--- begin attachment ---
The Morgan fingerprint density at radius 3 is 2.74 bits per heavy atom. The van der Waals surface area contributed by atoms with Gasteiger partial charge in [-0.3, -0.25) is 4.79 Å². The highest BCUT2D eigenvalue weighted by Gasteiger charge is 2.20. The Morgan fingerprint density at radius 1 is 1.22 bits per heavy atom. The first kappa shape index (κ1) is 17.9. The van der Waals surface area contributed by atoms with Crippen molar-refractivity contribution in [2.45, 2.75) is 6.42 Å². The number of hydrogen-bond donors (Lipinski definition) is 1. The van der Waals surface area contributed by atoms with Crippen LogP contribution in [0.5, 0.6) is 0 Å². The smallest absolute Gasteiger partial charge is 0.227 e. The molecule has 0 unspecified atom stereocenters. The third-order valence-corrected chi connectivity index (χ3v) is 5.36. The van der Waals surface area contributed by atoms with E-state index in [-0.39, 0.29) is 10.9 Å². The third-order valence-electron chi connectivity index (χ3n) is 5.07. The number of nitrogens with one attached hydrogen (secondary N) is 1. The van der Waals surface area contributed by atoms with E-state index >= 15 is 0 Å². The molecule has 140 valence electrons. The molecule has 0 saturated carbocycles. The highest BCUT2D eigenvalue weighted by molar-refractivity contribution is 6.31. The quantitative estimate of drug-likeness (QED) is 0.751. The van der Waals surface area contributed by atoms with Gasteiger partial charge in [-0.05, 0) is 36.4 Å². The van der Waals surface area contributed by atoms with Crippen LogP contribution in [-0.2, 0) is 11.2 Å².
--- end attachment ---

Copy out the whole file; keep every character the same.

The Morgan fingerprint density at radius 3 is 2.74 bits per heavy atom. The van der Waals surface area contributed by atoms with Gasteiger partial charge in [-0.3, -0.25) is 4.79 Å². The highest BCUT2D eigenvalue weighted by Gasteiger charge is 2.20. The Morgan fingerprint density at radius 1 is 1.22 bits per heavy atom. The first kappa shape index (κ1) is 17.9. The van der Waals surface area contributed by atoms with Crippen molar-refractivity contribution in [2.45, 2.75) is 6.42 Å². The number of hydrogen-bond donors (Lipinski definition) is 1. The van der Waals surface area contributed by atoms with Crippen LogP contribution in [0.5, 0.6) is 0 Å². The smallest absolute Gasteiger partial charge is 0.227 e. The molecule has 0 unspecified atom stereocenters. The third-order valence-corrected chi connectivity index (χ3v) is 5.36. The van der Waals surface area contributed by atoms with E-state index in [-0.39, 0.29) is 10.9 Å². The third-order valence-electron chi connectivity index (χ3n) is 5.07. The number of nitrogens with one attached hydrogen (secondary N) is 1. The van der Waals surface area contributed by atoms with E-state index >= 15 is 0 Å². The molecule has 140 valence electrons. The molecule has 0 saturated carbocycles. The highest BCUT2D eigenvalue weighted by molar-refractivity contribution is 6.31. The quantitative estimate of drug-likeness (QED) is 0.751. The van der Waals surface area contributed by atoms with Gasteiger partial charge in [-0.05, 0) is 36.4 Å². The van der Waals surface area contributed by atoms with Crippen LogP contribution in [-0.2, 0) is 11.2 Å².